Minority heroes are indeed applauded in the national news. For example; Cecil Chauhdry, a noted war hero and fighter pilot for Pakistan Air Force, was greatly appreciated throughout news and media. It is important to note why this is necessary. As children, most of us have searched for role models through television and media. The ability to recognize someone that represents you, your culture, and religion on a tv screen, gives a sense of empowerment to minority youth. They can recognize they are appreciated and it allows for positive role models encouraging minority children to become assets to the country. Further, some other minority heroes recognized by the government include; Dr. Ruth Pfau, Anthony Theodore, Gertrude Lemmons etc. However, there remain hundreds of minority heroes and experts who, if highlighted through news and media, would serve as beautiful role models for young children as they’d feel represented in their country.


News and media are not the only factors that neglect to represent religious minorities, there are also notable crime statistics with minority victims that are not publicized, ultimately protecting and encouraging persecutors. It is noted that minority women are mostly victims of crimes that go unreported, in one case 71 families were forced to leave their homes to protect their girls as they were unable to report crimes to authorities. It is estimated that 20-25 Hindu girls are victims of forced conversions, forced marriages, and abductions each month, yet the numbers shown in crime statistic reports are unrepresentative of the truth. Police and local authorities hesitate to investigate such crimes thus they are not reported and filed properly in national statistics.


The question arises, why is it important to have the numbers be accurate, they're just numbers, isn’t it? If the statistics are not representative of the truth it can cause a lot of damage to the victims and potential victims of such crimes. This results in the mass population being misinformed or willingly blind about the crimes against religious minorities and no action is taken to prevent it and protect them. There are no protests and the system continues while numbers keep rising with no one to report them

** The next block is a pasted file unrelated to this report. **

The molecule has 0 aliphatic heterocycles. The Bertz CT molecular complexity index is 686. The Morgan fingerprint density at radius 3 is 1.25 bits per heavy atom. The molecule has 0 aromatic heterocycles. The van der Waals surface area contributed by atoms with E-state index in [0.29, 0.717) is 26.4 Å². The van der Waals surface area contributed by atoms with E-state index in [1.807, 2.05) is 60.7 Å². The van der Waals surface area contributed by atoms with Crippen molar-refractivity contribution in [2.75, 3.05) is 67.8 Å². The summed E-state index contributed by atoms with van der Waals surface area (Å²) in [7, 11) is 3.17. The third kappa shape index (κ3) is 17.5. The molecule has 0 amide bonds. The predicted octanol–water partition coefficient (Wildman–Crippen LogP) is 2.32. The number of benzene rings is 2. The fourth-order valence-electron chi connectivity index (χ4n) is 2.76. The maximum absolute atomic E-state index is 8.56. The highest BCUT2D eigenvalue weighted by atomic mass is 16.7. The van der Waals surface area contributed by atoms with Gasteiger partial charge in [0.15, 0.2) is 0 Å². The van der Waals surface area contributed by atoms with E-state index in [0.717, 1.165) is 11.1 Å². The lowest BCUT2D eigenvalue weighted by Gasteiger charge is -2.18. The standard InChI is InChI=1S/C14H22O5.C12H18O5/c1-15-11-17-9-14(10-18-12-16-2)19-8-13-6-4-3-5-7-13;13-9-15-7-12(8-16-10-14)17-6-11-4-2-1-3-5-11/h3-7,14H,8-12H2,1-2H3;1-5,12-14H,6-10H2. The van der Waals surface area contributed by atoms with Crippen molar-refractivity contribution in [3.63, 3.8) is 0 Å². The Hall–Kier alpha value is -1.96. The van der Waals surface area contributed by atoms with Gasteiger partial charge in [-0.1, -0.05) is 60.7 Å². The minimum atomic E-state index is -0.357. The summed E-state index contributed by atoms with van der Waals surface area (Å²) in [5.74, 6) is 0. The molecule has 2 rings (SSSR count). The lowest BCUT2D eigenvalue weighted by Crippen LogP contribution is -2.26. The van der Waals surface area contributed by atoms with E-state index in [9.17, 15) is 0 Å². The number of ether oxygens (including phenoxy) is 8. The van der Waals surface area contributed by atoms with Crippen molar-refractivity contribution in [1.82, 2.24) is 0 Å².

One may ask why it is important for the mass population to be aware of the crimes and be the ones bringing the change. Well, another factor where representation goes amiss is government. Despite the democratic system of government, the minority leaders who are aware of such crimes are unable to stand up against them. A Hindu Law-maker, Ramesh Kumar Vankwani, a leader of the Pakistan Hindu Council was openly reprimanded for introducing an anti-child marriage bill to protect young girls from forced conversions, abductions, and forced marriages. He was unable to prevent crimes against young minority girls, which is another reason for why an accurate representation of such cases with minority victims is needed.


It is undeniable that there has been progress in minority rights and representation throughout media, print, news, and government. However, as noted above, this representation is not nearly enough to allow us to bring the change that is needed. It is not nearly enough to fulfill the promise we made, because if there was no white in the flag, the beauty of the moon and star would never show.



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Sources


Representation of Religious Minorities in Pakistani and Indian Print Media: A Comparative Analysis


Pakistani soap to break stereotypes with Christian protagonist


PAKISTAN: Religious minority women, the forgotten victims of a fragmented society - Pakistan


Pakistani minorities: A one-sided story